My only CAUTION to the PTS Mustang...check the firewall for shipping damage and send it back if there is any evidence of such. The weight of the pre-installed engine can snap the firewall if the box takes a beating through shipping. (Maybe they've improved the packing since then) If it looks good...you should be OK to fly out of the box. Then, at your convenience, add a little epoxy inside the nose to reinforce the joint where the firewall attaches to the fuse...it's the plane's only weakness...light glue from the factory.

While the P40 is a romantic plane and one of the first arf's (the CMP) I ever purchased, both of the P40's I own are challenging to fly but for different reasons. Look around for p40 threads and I think you will see it is the widely held sentiment of most RC pilots that the P40 is not a good first warbird.


As for foamies or small built up balsa...take the same approach. The Parkzone RTF Spitfire ($179 radio included) will have you in the air in the same amount of time as the PTS Mustang but half the money. Of course it's three channel only - throttle, elevator and ailerons but this is plenty to get you going...rudder on a warbird, though it improves the overall flight envelope... is only critical for takeoffs and landings (with taildraggers) or crosswind landings (for all) A parkflyer is just that...land anywhere into the wind wherever it's coming from. The Spitfire particularly is an electric plane that models (flies) well at small scale. The Parkzone Spitfire flies very well indeed - better than the PZ Mustang or BF 109.

Granted there are other foam planes with better scale looks, (Alfa, Flying Styro)...but all will take more build time and be more expensive to get in the air, which means more to lose when you crash...

The PZ Spitfire is no frills, warbird flying, decent scale looks - certainly looks good in the air. Decent flight time off the stock, geared, brushed motor and nicad battery. The plane has such easy battery hatch access that you can fly almost constantly...to the limit of your spare battery supply and charger time. It is comparable to most foam planes in a crash...maybe a little better. It is a belly lander, though, like most foam planes so landings are really ditches. But unlike the alfa, flying styro, or small balsa planes, ready availability of replacement parts means you don't have to struggle with the LHS to get what you need to get back in the air after a crash. And you can always hop it up with a brushless/ lipo set-up later if you want.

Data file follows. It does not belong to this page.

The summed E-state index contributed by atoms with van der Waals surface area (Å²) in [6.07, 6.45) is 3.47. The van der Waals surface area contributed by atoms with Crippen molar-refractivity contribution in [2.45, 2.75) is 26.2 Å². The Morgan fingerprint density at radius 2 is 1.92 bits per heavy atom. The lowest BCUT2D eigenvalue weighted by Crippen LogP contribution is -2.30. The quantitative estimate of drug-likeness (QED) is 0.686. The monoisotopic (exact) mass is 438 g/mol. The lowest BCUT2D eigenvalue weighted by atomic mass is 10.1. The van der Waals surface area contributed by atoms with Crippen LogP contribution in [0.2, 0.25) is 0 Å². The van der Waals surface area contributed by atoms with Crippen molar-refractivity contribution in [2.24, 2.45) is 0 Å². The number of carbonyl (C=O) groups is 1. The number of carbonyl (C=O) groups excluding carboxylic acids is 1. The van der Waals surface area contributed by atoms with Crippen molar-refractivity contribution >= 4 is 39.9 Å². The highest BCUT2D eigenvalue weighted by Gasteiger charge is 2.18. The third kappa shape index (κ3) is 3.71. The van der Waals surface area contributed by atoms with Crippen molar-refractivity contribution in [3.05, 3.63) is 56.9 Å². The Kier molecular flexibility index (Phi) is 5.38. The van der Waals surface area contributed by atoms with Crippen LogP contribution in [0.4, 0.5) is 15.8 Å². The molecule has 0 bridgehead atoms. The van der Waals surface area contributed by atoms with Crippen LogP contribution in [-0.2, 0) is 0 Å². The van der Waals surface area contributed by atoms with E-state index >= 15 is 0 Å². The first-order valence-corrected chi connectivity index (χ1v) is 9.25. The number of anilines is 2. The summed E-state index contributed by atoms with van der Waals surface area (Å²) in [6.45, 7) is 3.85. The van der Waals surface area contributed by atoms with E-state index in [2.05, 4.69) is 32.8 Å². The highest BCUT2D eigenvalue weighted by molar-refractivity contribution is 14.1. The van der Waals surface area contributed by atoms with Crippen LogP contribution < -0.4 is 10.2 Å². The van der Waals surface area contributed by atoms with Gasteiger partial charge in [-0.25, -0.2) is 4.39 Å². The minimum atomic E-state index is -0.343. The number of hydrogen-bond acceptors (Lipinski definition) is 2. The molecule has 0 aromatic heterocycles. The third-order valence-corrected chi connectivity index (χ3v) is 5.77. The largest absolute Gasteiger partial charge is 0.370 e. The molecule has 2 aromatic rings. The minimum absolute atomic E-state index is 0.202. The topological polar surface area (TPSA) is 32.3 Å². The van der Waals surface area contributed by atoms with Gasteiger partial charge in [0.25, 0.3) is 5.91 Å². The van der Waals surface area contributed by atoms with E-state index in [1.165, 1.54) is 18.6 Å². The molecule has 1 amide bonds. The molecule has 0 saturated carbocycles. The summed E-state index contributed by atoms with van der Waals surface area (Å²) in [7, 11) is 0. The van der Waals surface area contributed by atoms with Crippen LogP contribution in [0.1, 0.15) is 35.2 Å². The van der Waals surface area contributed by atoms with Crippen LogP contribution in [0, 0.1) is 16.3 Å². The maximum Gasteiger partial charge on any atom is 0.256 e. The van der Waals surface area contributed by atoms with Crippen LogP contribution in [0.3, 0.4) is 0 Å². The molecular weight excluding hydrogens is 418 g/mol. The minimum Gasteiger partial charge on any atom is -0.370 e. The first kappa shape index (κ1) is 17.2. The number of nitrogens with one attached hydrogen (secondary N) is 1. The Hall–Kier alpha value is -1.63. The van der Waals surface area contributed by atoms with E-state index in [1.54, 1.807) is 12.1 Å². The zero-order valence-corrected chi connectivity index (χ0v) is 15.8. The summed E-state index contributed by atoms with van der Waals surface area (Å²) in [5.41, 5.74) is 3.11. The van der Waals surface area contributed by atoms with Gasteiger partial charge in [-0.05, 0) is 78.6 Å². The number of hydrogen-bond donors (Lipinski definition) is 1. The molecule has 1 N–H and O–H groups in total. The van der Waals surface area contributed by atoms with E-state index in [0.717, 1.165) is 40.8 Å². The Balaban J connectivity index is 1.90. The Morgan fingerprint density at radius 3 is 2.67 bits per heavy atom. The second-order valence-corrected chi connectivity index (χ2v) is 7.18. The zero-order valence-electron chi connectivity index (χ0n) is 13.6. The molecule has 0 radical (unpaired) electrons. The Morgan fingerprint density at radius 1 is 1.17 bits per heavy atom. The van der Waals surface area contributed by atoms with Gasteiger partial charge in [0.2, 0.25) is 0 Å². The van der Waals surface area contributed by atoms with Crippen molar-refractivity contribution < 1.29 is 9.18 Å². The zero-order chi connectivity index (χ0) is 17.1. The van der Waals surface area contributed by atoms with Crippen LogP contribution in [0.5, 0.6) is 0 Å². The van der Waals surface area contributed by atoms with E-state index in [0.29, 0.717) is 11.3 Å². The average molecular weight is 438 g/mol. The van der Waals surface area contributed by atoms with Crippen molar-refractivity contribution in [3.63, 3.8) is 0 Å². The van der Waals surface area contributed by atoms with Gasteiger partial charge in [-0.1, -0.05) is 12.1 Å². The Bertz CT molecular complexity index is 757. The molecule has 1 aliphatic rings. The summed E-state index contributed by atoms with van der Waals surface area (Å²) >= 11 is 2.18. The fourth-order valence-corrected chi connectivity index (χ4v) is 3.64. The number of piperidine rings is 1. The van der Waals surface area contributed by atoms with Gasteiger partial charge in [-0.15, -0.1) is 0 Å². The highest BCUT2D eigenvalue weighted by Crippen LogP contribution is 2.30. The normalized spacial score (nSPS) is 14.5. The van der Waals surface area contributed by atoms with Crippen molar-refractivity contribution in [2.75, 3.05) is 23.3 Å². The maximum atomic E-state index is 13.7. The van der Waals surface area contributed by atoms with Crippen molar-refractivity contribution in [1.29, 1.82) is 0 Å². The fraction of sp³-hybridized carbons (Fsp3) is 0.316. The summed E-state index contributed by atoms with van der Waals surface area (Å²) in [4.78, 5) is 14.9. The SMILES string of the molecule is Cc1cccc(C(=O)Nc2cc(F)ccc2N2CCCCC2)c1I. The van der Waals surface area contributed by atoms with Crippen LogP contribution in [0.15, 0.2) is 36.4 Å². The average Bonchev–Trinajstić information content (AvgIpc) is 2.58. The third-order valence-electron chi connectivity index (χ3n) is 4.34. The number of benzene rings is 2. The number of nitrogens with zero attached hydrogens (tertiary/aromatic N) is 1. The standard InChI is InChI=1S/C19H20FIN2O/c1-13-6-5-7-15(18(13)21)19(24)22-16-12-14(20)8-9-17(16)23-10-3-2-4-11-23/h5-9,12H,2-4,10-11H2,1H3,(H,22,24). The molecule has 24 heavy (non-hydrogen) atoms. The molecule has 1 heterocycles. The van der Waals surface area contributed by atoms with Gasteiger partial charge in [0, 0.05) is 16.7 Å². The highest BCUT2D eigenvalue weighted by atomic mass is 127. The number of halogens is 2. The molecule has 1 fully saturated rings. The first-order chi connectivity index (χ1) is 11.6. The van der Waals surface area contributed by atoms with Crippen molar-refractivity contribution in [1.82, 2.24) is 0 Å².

The PZ Spitfire can handle light wind remarkably well (unlike a lot of smaller foamies) but as with all small planes the less wind the better...especially while you are learning. The Spitfire is a notorious floater on landing due to the big elliptical wing, so make sure you come in low and allow for a long glide in.

The plane's only real weakness is the tail plane attachment to the fuse. Unfortunately, any rough belly landing that tweeks the tail plane will probably snap the fuse in that area. In fact, if the rest of the plane wasn't so serviceable, this defect would make me give it a thumbs down. But there is a fairly easy remedy that takes less time than the building gymnastics of other foamies. While it can be repaired after the fact, my suggestion is to take apart the tail plane and reinforce it before you fly.

Simply, remove the plastic stabilizer attachment point (three screws), cut the fuselage along the seam and reinforce the inside of the tail section with glass strand packing tape or carbon fiber tape and glue the seam back together with foam safe CA. Start about an inch forward of the stabilizer, taping both fuse halves, right across the stabilizer slot, cutting out the openings for the stabilizer with a razor knife afterward. Keep the tape trimmed about an 1/8" away from the seam so as not to interfere with regluing the fuse halves. Use rubber bands, clothespins or miniclamps to hold the fuse together till cured. Then re-attach the hard plastic piece and tape the horizontal stabilizer in place per the directions. Check the CG...should balance OK with the battery forward if you use just one layer of tape. Otherwise, add nose weight...the plane can handle it. At max, it's a 1 hour project that can be completed while the battery is charging and makes the plane just about bullet proof. If you are really rough on planes...take minute and add the same tape to the dihedral area of the main wing under (or over) the edge of the plastic belly pan. This area also gets stressed in a bad landing. I wish Parkzone did this at the factory...but then they wouldn't sell so many replacement parts.

For what it's worth....happy flying "hnflyer."